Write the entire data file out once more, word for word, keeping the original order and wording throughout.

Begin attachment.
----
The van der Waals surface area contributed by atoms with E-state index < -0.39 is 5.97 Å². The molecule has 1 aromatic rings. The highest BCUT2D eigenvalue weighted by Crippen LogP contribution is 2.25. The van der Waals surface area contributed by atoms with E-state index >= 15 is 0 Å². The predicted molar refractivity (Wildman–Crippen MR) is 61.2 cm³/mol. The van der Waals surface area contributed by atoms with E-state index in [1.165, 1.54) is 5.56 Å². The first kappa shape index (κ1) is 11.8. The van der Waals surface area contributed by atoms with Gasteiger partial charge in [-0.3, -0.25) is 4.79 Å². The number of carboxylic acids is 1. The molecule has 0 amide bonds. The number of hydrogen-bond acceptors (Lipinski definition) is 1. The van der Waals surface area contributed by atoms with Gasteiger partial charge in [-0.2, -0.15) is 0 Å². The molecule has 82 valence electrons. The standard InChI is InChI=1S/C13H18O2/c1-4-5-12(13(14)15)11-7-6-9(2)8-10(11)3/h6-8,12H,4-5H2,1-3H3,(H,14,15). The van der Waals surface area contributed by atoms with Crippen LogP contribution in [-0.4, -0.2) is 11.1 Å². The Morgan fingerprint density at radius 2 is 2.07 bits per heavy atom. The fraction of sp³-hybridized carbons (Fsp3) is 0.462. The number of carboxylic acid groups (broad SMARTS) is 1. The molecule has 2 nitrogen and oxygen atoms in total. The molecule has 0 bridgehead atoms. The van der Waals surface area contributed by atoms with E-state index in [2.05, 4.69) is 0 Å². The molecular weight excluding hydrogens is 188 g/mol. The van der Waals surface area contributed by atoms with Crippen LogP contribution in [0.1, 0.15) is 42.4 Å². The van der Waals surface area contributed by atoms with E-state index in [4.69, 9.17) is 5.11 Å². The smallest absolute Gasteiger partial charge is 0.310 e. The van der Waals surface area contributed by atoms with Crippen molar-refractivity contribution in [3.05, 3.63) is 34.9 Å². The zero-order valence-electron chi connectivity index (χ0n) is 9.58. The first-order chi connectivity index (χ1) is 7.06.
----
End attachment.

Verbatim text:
The van der Waals surface area contributed by atoms with E-state index < -0.39 is 5.97 Å². The molecule has 1 aromatic rings. The highest BCUT2D eigenvalue weighted by Crippen LogP contribution is 2.25. The van der Waals surface area contributed by atoms with E-state index >= 15 is 0 Å². The predicted molar refractivity (Wildman–Crippen MR) is 61.2 cm³/mol. The van der Waals surface area contributed by atoms with E-state index in [1.165, 1.54) is 5.56 Å². The first kappa shape index (κ1) is 11.8. The van der Waals surface area contributed by atoms with Gasteiger partial charge in [-0.3, -0.25) is 4.79 Å². The number of carboxylic acids is 1. The molecule has 0 amide bonds. The number of hydrogen-bond acceptors (Lipinski definition) is 1. The van der Waals surface area contributed by atoms with Gasteiger partial charge in [-0.2, -0.15) is 0 Å². The molecule has 82 valence electrons. The standard InChI is InChI=1S/C13H18O2/c1-4-5-12(13(14)15)11-7-6-9(2)8-10(11)3/h6-8,12H,4-5H2,1-3H3,(H,14,15). The van der Waals surface area contributed by atoms with Crippen LogP contribution in [-0.4, -0.2) is 11.1 Å². The Morgan fingerprint density at radius 2 is 2.07 bits per heavy atom. The fraction of sp³-hybridized carbons (Fsp3) is 0.462. The number of carboxylic acid groups (broad SMARTS) is 1. The molecule has 2 nitrogen and oxygen atoms in total. The molecule has 0 bridgehead atoms. The van der Waals surface area contributed by atoms with E-state index in [2.05, 4.69) is 0 Å². The molecular weight excluding hydrogens is 188 g/mol. The van der Waals surface area contributed by atoms with Crippen LogP contribution in [0.1, 0.15) is 42.4 Å². The van der Waals surface area contributed by atoms with E-state index in [4.69, 9.17) is 5.11 Å². The smallest absolute Gasteiger partial charge is 0.310 e. The van der Waals surface area contributed by atoms with Crippen molar-refractivity contribution in [3.05, 3.63) is 34.9 Å². The zero-order valence-electron chi connectivity index (χ0n) is 9.58. The first-order chi connectivity index (χ1) is 7.06.